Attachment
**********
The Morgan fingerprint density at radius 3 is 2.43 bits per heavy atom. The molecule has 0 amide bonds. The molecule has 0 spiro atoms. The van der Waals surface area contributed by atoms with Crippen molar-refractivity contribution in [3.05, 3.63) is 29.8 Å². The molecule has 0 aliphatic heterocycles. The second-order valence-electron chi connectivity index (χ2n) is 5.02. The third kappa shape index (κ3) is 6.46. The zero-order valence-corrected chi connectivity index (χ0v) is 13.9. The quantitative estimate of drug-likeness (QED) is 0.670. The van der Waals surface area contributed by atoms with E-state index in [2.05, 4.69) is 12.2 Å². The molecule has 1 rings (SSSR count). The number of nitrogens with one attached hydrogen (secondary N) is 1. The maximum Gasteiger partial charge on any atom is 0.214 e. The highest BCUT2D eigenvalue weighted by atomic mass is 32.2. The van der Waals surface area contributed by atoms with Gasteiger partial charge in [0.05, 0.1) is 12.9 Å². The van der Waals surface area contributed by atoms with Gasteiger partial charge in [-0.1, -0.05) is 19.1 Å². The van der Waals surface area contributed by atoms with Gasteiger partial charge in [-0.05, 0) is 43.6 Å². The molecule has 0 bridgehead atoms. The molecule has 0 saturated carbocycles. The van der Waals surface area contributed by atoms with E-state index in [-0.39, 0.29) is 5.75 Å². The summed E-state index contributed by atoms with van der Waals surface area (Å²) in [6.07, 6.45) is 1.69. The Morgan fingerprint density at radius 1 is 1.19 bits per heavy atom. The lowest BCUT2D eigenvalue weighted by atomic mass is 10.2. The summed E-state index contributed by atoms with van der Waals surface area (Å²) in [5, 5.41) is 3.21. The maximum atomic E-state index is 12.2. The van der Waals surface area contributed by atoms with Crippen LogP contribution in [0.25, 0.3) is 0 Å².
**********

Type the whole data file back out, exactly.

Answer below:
The Morgan fingerprint density at radius 3 is 2.43 bits per heavy atom. The molecule has 0 amide bonds. The molecule has 0 spiro atoms. The van der Waals surface area contributed by atoms with Crippen molar-refractivity contribution in [3.05, 3.63) is 29.8 Å². The molecule has 0 aliphatic heterocycles. The second-order valence-electron chi connectivity index (χ2n) is 5.02. The third kappa shape index (κ3) is 6.46. The zero-order valence-corrected chi connectivity index (χ0v) is 13.9. The quantitative estimate of drug-likeness (QED) is 0.670. The van der Waals surface area contributed by atoms with E-state index in [2.05, 4.69) is 12.2 Å². The molecule has 1 rings (SSSR count). The number of nitrogens with one attached hydrogen (secondary N) is 1. The maximum Gasteiger partial charge on any atom is 0.214 e. The highest BCUT2D eigenvalue weighted by atomic mass is 32.2. The van der Waals surface area contributed by atoms with Gasteiger partial charge in [0.05, 0.1) is 12.9 Å². The van der Waals surface area contributed by atoms with Gasteiger partial charge in [-0.1, -0.05) is 19.1 Å². The van der Waals surface area contributed by atoms with Gasteiger partial charge in [-0.05, 0) is 43.6 Å². The molecule has 0 bridgehead atoms. The molecule has 0 saturated carbocycles. The van der Waals surface area contributed by atoms with E-state index in [-0.39, 0.29) is 5.75 Å². The summed E-state index contributed by atoms with van der Waals surface area (Å²) in [6.07, 6.45) is 1.69. The Morgan fingerprint density at radius 1 is 1.19 bits per heavy atom. The lowest BCUT2D eigenvalue weighted by atomic mass is 10.2. The summed E-state index contributed by atoms with van der Waals surface area (Å²) in [5, 5.41) is 3.21. The maximum atomic E-state index is 12.2. The van der Waals surface area contributed by atoms with Crippen LogP contribution in [0.25, 0.3) is 0 Å².